It simply does not work here and never will. Its a different sports model.
Promotion/relegation is not needed here.
What we need is MLS (major TV markets), NASL (major markets missed), and USL pro (the smaller markets that are big but not big enough).
As far as punishment for not doing well, not making the play-offs is the consequence. It's not how the rest of the world does it, but American soccer is different than the rest of the world. We have to learn that balance because we can go too rest of the world and the sport isn't going to thrive in America or we can go too traditional America and the soccer purists are not going to like it.
I'm going to say that the NASL and MLS eventually expand to 30 in MLS, 36 in NASL markets and each, divided into three conferences, west, central, east.
LA Galaxy, San Jose Earthquakes, Los Angeles, Seattle Sounders, Portland Timbers, Vancouver Whitecaps, Sacramento Republic, Real Salt Lake, Colorado Rapids, Phoenix*
FC Dallas, Houston Dynamo, Sporting Kansas City, Chicago Fire, Toronto FC, Columbus Crew, Montreal Impact, Minnesota*, St. Louis*, San Antonio Scorpions*
New York Red Bulls, New York City, DC United, Atlanta, Miami, Orlando City, Philadelphia Union, New England Revolution, Charlotte*, Nashville*
San Francisco, Inland Empire, San Diego, Las Vegas, Edmonton, Calgary, Omaha, Albuquerque, Tucson, El
Paso, Los Angeles, Victoria
Austin, Dallas-Fort Worth, Oklahoma City, Tulsa, Ottawa Fury, Cleveland, Detroit, Milwaukee, Indy Eleven, Chicago, Birmingham, New Orleans
Jacksonville, Raleigh Railhawks, NY Cosmos, Virginia Cavalry, Baltimore, Tampa Bay, Fort Lauderdale, Jacksonville, Richmond, Charleston, Rochester, Boston
IMO, if the MLS and NASL are both in major markets, then we are headed for a merger 30 to 50 years from now.
I do not want two relatively equal leagues in this country as it causes unnecessary owner rivalries and could hurt the product on the field with too much competition for players.
While unless MLS goes to 50 teams they are gonna miss some significant markets. This becomes more likely to happen with how quickly the league is expanding. Lets think about some big markets that could be left out (or under represented).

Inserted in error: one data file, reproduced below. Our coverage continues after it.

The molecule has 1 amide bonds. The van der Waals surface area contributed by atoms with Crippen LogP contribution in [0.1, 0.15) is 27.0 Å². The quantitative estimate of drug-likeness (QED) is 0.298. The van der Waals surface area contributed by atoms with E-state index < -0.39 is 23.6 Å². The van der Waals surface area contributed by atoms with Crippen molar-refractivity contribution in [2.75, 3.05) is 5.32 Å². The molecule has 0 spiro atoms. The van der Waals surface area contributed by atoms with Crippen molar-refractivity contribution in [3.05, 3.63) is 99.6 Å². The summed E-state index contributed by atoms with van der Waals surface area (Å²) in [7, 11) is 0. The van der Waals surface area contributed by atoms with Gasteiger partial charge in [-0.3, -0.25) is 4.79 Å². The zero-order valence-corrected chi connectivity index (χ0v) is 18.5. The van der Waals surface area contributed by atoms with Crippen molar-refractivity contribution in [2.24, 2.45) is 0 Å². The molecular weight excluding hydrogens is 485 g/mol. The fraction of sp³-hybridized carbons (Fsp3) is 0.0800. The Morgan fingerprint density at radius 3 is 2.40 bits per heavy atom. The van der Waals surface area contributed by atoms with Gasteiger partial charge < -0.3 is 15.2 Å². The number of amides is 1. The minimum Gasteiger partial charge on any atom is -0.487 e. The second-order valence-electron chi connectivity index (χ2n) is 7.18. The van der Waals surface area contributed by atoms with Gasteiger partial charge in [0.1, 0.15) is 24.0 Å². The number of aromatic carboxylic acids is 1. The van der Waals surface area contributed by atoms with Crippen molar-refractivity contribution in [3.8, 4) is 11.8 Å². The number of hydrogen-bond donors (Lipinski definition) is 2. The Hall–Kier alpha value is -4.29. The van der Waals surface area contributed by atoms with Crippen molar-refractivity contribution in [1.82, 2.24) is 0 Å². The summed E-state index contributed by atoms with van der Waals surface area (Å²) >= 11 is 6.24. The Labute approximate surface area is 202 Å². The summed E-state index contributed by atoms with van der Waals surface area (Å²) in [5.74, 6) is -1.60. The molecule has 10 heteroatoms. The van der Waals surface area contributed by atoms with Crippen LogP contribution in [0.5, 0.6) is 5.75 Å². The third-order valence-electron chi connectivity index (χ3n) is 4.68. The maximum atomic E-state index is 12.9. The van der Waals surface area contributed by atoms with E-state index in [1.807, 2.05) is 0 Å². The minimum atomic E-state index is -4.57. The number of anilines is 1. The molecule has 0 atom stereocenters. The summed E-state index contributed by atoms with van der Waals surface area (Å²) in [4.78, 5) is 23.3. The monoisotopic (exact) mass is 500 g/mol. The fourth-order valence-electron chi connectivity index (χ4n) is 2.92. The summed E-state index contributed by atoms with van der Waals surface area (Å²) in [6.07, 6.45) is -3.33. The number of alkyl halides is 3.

#6-SF-Oakland-San Jose may cover the media market but I could see another team closer
Even if you assume MLS adds 9 more teams (32 total) over the next 20-30 years and each of those come from this group you'd still have 10 of the top 36 American markets available. And many more in the top 50.
That is a sizable gap to be filled by another league.
I understand the "Edmonton/San Jose tv deal" example, and it's a good point. But when I look at the places in CA alone I think of how many markets aren't being tapped.
And does anyone really think a team based in SD or SF would be content being part of a second tier team? There's no way. They need to have top flight access.
Mls should model itself after the premier league/championship and stop there ---> get to forty teams and split it into two tables.
Like many, I have followed mls since 96 and can't believe the growth (really since beckham arrived). Watching all the support for the WC this year, I just see mls not just gaining popularity within the US but abroad as well (on field product is getting better and better, and players are sticking around... The leagues is looking good).
For all these reasons we need to start envisioning a full fledged soccer nation, and laying down the proper infrastructure for it.
Until Miami is announced I would place them on your list.
I don't see that as the case.
I've always argued that the US is only operating at 20% capacity. We have over 3 million kids playing soccer in this country which is almost as large as some countries at the World Cup.
The problem has always been access to quality coaching that has prevented us from becoming THE world power. Therefore, i argue that more clubs will only increase the talent pool for everyone.
The main thing is that each club establishes their own academy system instead of relying on the draft. If that happens, I believe we could easily have MLS and NASL having between 30-60 teams in the major markets.